When media reports raise patient concerns about medications.
Drugs don't always live up to their promises, and patients shouldn’t have to suffer needless discomfort or anxiety about medications they take.
George Davis is a 64-year-old male in relatively good health. He works 40 hours a week and hopes to work until at least age 67. He has had hypertension since his early 20s and has coronary artery disease. Two stents have been inserted in his arteries—one at age 56, the other a year later.
Davis has a family history of low HDL and high triglycerides. His father and two younger brothers had cardiac bypass surgery in their early 50s. He has had several basal cell skin cancers removed, and he sees a dermatologist yearly. His body mass index is 28.4. A nonsmoker, he rarely drinks alcohol.
For hypertension, he takes valsartan/hydrochlorothiazide (325/25 mg) once daily and labetalol (100 mg) twice daily. For depression, he is on Effexor XR (75 mg). To manage cholesterol, he takes 10 mg lovastatin once a day. He also takes 325 mg aspirin for his heart.
Davis has done quite well on the above regimen for some time, but events in the past week have him concerned. Following his second stenting seven years ago, he has been on multiple statins of various dosages, changing prescriptions when back pain flared up. Because he is currently experiencing moderate lower back pain upon rising, he feels an increasing need to relieve it with naproxen (Aleve). Given his cardiac history, Davis fears stopping statin intake so generally tolerates the pain. With a blood sugar of 120, he is now prediabetic.
Davis has recently seen several alarming reports in the health section of his daily newspaper. Valsartan, the medication that has kept his blood pressure very well controlled for the past 10 years, has been voluntarily recalled by its manufacturers after a review by the U.S. Food and Drug Administration detected the presence of N-nitrosodimethylamine (NDMA), a probable human carcinogen. He wonders what the report’s use of the term “voluntary” means and whether he should stay on the drug in light of its cancer risk.
In another news story a few days later, Davis reads, “Men who take once-daily aspirin have nearly double the risk of melanoma compared to men who are not exposed to daily aspirin, reports a large new study” (para. 1). Because he has had several basal cell cancers removed already, the thought of melanoma frightens him.
Then he sees a report about a study that links antidepressant usage with venous thromboembolisms (VTEs) and contemplates: “I thought I was doing the right thing by taking these medications to prevent more heart issues. In doing so, am I increasing my risk for cancer, diabetes, and stroke?”
He recalls how he had put up with the flushing he experienced with Niaspan, a prescription version of niacin he had been taking to lower triglycerides, until a study revealed the drug didn’t prevent heart attacks anyway, and he stopped taking it. Now he wonders what to do with this new information. He addresses his concerns with Roger Wilson, his nurse practitioner, who assures him he is being closely monitored. But Davis still wonders if the benefits his medications provide outweigh their risks.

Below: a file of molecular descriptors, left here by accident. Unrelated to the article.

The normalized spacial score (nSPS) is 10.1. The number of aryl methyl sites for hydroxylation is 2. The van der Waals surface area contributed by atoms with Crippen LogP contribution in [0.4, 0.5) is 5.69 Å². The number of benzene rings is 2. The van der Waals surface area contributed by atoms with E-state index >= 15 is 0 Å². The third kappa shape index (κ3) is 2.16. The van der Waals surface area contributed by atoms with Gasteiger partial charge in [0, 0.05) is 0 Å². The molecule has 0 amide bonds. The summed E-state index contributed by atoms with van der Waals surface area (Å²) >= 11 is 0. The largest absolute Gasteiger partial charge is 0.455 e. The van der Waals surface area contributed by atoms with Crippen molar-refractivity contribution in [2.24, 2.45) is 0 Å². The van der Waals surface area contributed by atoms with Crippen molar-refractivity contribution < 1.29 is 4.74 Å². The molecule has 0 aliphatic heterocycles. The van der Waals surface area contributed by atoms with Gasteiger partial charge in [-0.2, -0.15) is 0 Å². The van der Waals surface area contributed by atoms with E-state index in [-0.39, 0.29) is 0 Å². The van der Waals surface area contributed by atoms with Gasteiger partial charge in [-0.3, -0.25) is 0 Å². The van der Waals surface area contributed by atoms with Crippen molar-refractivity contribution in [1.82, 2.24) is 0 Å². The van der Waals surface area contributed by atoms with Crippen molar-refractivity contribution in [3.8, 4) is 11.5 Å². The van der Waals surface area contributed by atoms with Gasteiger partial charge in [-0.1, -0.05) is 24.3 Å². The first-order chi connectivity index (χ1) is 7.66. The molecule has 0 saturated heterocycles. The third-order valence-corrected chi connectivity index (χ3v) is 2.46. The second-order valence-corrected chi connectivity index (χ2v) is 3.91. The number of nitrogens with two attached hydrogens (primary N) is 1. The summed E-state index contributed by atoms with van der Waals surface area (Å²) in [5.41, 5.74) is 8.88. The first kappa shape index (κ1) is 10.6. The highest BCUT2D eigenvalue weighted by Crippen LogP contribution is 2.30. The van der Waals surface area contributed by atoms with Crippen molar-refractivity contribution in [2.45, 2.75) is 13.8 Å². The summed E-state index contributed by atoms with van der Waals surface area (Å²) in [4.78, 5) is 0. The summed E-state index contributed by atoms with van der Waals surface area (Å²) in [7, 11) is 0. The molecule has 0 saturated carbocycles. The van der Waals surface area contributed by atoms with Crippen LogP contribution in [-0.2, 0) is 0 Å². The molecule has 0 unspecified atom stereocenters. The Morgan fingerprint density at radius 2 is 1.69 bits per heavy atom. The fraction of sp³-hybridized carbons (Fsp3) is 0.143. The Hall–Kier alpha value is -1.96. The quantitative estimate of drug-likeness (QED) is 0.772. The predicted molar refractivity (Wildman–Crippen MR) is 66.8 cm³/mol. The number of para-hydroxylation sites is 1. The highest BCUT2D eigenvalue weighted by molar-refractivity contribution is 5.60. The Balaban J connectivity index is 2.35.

For the statin, Wilson has several ideas for Davis. He can try the drug-holiday approach: Come off the lovastatin occasionally, or try taking it every other day to see if that lessens his muscle pain. Or, see if coenzyme Q10 helps. Thus far, research results on use of niacin have been mixed.
For Davis’ valsartan/HCTZ concern, Wilson informs him that not all valsartan products pose a cancer risk. The recall involves only valsartan supplied by Zhejiang Huahai Pharmaceuticals in Linhai, China. Wilson will check to confirm the valsartan prescribed for Davis is from a safe manufacturer. Or, if Davis prefers, the nurse practitioner will switch him to another blood pressure medication. Given the good results he’s been having with valsartan, Davis opts to stay on it for now.
As for the daily aspirin, Wilson feels the benefit outweighs the risk so long as Davis continues staying out of the sun and wearing daily sunscreen. To further assuage his client’s anxiety, Wilson recommends he visit the dermatologist every six months instead of annually, as he has been doing. He points out that aspirin also reduces risk of blood clotting, a side effect Davis has been concerned about relative to his antidepressant.
To reduce the likelihood that Davis will experience the side effects that concern him, Wilson reminds him about the importance of adequate exercise, weight loss, healthy diet, and stress reduction techniques. These lifestyle changes might even reduce his current dosage requirements for some of those medications, Wilson adds.
Drugs don't always live up to their promises and can cause side effects that make continuing them difficult, but patients should not have to suffer needless discomfort or anxiety about medications they take. Nurse practitioners and physicians can help patients benefit from needed medications by finding ways to reduce their risks and side effects and by reassuring patients when media reports raise concerns that may be unwarranted. RNL
Michael C. LaFerney, PhD, RN, PMHCNS-BC, is a psychiatric clinical nurse specialist at Arbour SeniorCare in Haverhill, Massachusetts, USA.